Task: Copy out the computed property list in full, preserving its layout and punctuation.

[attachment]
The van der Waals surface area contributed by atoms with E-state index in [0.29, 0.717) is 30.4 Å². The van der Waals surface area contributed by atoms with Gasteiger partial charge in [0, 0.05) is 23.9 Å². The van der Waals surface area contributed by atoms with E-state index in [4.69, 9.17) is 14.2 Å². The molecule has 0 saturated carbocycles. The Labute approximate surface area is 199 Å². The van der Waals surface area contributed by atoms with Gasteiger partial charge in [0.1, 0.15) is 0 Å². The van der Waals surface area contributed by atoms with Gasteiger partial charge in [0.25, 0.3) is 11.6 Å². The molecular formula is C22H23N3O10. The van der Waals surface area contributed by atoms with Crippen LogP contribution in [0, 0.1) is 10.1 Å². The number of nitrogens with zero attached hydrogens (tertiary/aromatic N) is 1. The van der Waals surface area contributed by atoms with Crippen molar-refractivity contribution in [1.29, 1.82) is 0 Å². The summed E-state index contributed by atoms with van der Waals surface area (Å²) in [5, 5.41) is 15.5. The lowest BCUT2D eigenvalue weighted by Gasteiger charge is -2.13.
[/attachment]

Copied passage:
The van der Waals surface area contributed by atoms with E-state index in [0.29, 0.717) is 30.4 Å². The van der Waals surface area contributed by atoms with Gasteiger partial charge in [0, 0.05) is 23.9 Å². The van der Waals surface area contributed by atoms with E-state index in [4.69, 9.17) is 14.2 Å². The molecule has 0 saturated carbocycles. The Labute approximate surface area is 199 Å². The van der Waals surface area contributed by atoms with Gasteiger partial charge in [0.1, 0.15) is 0 Å². The van der Waals surface area contributed by atoms with Gasteiger partial charge in [0.25, 0.3) is 11.6 Å². The molecular formula is C22H23N3O10. The van der Waals surface area contributed by atoms with Crippen LogP contribution in [0, 0.1) is 10.1 Å². The number of nitrogens with zero attached hydrogens (tertiary/aromatic N) is 1. The van der Waals surface area contributed by atoms with Crippen molar-refractivity contribution in [1.29, 1.82) is 0 Å². The summed E-state index contributed by atoms with van der Waals surface area (Å²) in [5, 5.41) is 15.5. The lowest BCUT2D eigenvalue weighted by Gasteiger charge is -2.13.